Made in Abyss

Made in Abyss on “The Return”

“You know, that girl simply left without ever turning to look back, but I could see her profile. And she was just like all of the cave raiders I’ve seen. That eye I saw was full of longing. And then, I remembered what it was I wanted to be one day.”

-Riko on meeting Mitty, Made in Abyss, Episode 13

When we first meet her, Riko is bored.

Cave raiding still excites her, but she’s already looking into her own future to a time when she won’t be stuck on the first layer, combing through graves that have already been dug up by countless red whistle trainees for run-of-the-mill artifacts. Initially presented as part of a larger vertical society where the delvers give back to the community in the form of artifacts or new Abyss discoveries, cave raiding first appears to be a societal contribution first.

Yet, from the moment she appears in the series’ first episode, Riko’s desire is far more selfish. She admits to hoarding the Star Compass because its value as an artifact that guides its user towards the truth of the Abyss is more important to her personal goals. She is rarely in the present, talking instead of a far-off time when she’s a white whistle like her mother, Lyza.

Riko looks into the Abyss and sees her mother. Riko looks into the Abyss and sees endless opportunity and possibility. Riko looks into the Abyss and sees her own insatiable curiosity, the inevitable pull that every human has towards something.

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Messages from the Abyss

“I wonder who wrote that? It’s written overly large in crooked penmanship using old nether glyphs without any of the simplified forms. On top of that, the paper it’s on isn’t even paper. It’s an unknown relic. It looks all worn out, but it really surprised me. That thing can’t be ripped, even with my strength. What in the world is waiting down at the netherworld’s bottom together with Lyza?”

-Ozen the Immovable to Riko and Reg, Made in Abyss, Episode 8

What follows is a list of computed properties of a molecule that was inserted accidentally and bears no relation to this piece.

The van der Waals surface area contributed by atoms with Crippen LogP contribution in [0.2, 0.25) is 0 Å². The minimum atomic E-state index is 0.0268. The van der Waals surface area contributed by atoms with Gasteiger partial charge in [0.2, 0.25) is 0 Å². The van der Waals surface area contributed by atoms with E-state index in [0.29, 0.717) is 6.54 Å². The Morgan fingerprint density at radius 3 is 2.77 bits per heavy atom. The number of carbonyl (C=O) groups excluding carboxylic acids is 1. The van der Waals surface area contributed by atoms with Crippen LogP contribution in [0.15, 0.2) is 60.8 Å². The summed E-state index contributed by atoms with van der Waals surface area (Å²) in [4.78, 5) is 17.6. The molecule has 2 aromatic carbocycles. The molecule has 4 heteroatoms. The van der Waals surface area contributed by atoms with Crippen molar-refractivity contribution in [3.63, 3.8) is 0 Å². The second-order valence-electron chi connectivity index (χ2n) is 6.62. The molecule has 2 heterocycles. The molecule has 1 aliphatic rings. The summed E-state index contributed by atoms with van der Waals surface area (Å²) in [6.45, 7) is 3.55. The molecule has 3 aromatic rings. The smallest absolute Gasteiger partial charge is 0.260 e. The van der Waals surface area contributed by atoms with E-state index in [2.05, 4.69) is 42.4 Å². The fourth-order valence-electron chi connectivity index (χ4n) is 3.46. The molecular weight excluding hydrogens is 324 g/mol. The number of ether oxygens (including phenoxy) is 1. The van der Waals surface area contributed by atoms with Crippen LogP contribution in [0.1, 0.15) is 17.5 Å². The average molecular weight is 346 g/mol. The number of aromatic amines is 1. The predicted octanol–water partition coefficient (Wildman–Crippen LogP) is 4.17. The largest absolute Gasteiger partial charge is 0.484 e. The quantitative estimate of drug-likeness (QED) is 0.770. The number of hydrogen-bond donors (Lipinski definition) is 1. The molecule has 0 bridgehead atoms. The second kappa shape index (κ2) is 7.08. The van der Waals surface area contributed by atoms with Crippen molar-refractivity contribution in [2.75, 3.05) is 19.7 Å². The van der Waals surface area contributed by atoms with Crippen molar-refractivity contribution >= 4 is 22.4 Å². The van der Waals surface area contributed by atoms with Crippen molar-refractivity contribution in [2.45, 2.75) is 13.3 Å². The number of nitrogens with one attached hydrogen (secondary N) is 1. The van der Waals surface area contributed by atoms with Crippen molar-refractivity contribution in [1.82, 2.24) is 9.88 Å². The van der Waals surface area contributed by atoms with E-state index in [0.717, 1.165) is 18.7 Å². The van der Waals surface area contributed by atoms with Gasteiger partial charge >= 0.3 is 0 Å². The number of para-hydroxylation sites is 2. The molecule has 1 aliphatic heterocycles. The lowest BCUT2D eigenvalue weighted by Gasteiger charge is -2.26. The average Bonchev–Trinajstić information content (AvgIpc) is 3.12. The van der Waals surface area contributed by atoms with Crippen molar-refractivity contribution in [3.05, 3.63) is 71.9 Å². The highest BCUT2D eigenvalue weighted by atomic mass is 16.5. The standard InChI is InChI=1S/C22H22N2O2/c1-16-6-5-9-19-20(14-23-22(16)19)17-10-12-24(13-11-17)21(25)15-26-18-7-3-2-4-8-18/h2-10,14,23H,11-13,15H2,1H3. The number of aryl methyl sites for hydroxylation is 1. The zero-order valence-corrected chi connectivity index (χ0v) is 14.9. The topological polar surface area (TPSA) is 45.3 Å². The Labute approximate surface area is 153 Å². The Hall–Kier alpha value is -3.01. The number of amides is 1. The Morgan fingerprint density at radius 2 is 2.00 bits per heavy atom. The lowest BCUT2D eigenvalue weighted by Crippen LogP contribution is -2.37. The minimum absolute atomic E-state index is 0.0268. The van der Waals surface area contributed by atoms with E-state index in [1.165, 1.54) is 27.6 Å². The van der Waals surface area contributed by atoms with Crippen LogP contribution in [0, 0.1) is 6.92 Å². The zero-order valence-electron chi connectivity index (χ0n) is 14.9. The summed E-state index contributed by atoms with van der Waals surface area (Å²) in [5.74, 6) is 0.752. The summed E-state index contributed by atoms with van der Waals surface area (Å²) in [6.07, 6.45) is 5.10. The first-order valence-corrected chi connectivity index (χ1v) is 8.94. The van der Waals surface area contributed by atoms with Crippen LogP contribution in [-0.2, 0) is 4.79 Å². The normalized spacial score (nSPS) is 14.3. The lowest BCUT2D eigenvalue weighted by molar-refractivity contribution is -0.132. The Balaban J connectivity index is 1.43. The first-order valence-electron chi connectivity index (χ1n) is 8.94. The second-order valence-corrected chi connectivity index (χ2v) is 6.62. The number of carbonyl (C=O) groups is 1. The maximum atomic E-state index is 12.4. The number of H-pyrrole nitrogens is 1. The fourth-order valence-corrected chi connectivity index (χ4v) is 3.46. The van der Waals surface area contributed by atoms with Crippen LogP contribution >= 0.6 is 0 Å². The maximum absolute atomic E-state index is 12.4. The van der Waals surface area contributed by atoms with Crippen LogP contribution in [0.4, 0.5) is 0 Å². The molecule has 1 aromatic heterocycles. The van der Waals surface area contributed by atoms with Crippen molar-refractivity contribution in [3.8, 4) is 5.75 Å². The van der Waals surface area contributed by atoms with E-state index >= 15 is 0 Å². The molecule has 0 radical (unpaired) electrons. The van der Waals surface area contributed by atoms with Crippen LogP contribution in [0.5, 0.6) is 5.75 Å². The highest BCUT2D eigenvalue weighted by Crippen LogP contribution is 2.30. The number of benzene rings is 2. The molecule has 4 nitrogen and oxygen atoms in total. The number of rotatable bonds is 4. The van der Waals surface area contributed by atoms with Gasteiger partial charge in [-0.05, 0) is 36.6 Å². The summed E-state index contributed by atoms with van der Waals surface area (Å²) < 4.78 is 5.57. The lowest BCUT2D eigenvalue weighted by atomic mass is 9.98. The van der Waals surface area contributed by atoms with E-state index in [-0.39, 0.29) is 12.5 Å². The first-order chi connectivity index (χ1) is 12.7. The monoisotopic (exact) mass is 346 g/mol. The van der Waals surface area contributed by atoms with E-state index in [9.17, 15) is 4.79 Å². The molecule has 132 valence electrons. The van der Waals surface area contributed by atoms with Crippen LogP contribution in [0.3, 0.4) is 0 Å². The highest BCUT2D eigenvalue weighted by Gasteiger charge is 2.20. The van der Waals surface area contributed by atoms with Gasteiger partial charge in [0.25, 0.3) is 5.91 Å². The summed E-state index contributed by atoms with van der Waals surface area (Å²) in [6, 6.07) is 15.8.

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The small details of Made in Abyss (or, layers of storytelling in Made in Abyss continued)

After last week’s pivotal episode, Made in Abyss‘ latest offering allows us and Reg to decompress a bit, further showcasing the strength of its atmospheric storytelling. This is one of the series’ greatest strengths: it knows when to breathe. Made in Abyss has several layers and they’re not the ones that can be measured on a map of the titular Abyss.

Instead, it continues to offer bits and pieces that are part of the overall atmosphere of the show, leaving us as audience members and Reg guessing as to what is actually happening.

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Layers of storytelling in Made in Abyss

“But you know, less than ten percent of the creatures in the Abyss have even been named.”

-Riko to Reg, Made in Abyss, Episode 10

An essential piece of any adventure or fantasy story involves describing the fantasy world that the characters inhabit. Yet, telling or showing the environment is often a tricky endeavor. Too many expository monologues will easily send viewers running in the opposite direction and take away from the mysteries and wonder of the world that a series is trying to showcase.

Made in Abyss has done an exceptional job of dispensing facts to the viewing audience without tedium. Even longer expository passages from various characters in the series blend seamlessly with the visual and auditory storytelling. Made in Abyss‘ characters are experiencing parts of the Abyss for the first time themselves, which lends an authenticity to their words. The series plays with characters’ levels of familiarity with the mysterious Abyss to distribute bits of knowledge organically making the most of how much we, and the characters, do not know.

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